Don’t be that guy – what you may not know about GBVF 

Don’t be that guy – what you may not know about GBVF 
Lindi Dlamini, CEO of the GBVF Response Fund

SA Women’s Month is traditionally a time when we pay tribute to the more than 20 000 brave women who marched to the Union Buildings, on 9 August 1956, in protest against the country’s pass laws which mandated that South Africans defined as black carry an internal passport, known as a pass.

In the years since then, this commemorative day has evolved.  In addition to maintaining the spirit of what Women’s Month first represented, we have also seen women from all walks of life being celebrated for a range of achievements – in the workplace, in the home, and in other parts of society.

When COVID-19 hit our shores, and we entered into two years of lock-down, the focus on women shifted again.  This time, to conversations around the ‘second pandemic’ of gender-based violence and femicide (GBVF).

“As we commemorate Women’s Month again this year, we need to turn our attention to the perpetrators of this stain on our society and encourage each other to play our parts in ending GBVF in our lifetimes,” says Lindi Dlamini, CEO of the GBVF Response Fund.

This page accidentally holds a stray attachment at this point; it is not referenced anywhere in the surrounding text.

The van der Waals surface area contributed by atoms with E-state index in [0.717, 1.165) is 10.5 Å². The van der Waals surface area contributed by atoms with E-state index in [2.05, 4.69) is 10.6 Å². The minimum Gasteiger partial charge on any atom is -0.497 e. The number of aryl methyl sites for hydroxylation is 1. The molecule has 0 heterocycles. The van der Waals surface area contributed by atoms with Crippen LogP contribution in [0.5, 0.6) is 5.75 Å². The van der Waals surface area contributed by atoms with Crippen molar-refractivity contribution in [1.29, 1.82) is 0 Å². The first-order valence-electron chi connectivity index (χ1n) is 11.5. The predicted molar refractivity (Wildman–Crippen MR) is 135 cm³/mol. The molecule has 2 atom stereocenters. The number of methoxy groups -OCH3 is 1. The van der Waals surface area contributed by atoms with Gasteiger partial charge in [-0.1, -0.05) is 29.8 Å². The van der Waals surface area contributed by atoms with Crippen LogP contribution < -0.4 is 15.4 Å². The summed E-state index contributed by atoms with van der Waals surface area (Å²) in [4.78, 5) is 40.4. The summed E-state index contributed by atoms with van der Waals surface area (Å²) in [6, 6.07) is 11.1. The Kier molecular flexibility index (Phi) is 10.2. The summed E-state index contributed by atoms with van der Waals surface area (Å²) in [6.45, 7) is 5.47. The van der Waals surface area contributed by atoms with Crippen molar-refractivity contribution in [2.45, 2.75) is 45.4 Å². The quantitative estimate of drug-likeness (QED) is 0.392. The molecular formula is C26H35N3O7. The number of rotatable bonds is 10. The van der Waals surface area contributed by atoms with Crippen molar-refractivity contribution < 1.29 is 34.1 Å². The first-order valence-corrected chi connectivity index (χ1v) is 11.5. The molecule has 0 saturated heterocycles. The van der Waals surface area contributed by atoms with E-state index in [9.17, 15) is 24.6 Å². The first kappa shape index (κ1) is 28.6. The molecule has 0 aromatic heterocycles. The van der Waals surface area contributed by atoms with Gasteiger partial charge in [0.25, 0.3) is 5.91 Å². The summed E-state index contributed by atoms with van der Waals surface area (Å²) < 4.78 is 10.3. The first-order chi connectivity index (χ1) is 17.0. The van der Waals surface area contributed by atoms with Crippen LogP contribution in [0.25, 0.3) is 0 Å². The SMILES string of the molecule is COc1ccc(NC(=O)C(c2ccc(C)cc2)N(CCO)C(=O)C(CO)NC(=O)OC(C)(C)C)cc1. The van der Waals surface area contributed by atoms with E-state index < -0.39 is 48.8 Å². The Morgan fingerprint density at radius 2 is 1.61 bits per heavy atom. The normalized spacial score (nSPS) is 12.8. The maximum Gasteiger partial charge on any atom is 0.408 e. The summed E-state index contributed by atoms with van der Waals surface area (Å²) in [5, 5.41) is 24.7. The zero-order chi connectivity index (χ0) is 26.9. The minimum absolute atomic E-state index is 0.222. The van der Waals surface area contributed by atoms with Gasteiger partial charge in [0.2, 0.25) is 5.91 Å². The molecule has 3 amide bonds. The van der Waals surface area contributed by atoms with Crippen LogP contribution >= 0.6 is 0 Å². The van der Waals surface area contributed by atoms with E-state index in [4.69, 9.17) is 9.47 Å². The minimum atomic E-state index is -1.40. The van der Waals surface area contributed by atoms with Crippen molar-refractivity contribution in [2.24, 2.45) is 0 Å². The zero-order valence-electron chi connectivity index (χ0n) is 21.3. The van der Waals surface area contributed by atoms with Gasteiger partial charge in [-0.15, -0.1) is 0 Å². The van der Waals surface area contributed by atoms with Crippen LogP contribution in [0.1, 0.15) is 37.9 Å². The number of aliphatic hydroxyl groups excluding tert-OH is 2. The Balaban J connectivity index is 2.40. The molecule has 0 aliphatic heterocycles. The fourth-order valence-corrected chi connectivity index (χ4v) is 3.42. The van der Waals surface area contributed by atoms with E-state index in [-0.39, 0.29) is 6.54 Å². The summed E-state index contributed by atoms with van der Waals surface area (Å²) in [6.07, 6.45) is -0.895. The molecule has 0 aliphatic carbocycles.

What SA may not know, and is urged to pause and consider, is that:

  • A man kills a woman every three hours in South Africa.  
  • Every eight hours a man kills his intimate partner. 
  • Today, one in three men reading this will rape a woman.  
  • Men raped 11 315 women in the last three months of last year. 
  • SA has the highest rape rate in the world. 

“Being on the side-lines is being an enabler of GBVF.  We ask the men of South Africa to not be that guy – to take a stand, rise up to change and join the fight against GBVF,” concludes Dlamini.

About the GBVF Response Fund: 

The Gender-Based Violence and Femicide (GBVF) Response Fund was launched by His Excellency President Cyril Ramaphosa, in February 2021, to tackle the scourge of GBVF in South Africa. The Fund is a private sector-led initiative aimed at supporting the implementation of the new National Strategic Plan on GBVF, by raising financial and non-financial resources, and allocating them to high-impact organisations working to tackle the prevention of GBVF and ensure support and access to justice for victims. In addition, the Fund pursues impactful public-private partnerships to address GBVF.

For more information please contact: 

GBVF Response Fun

Tshepo Sefotlhelo

[email protected]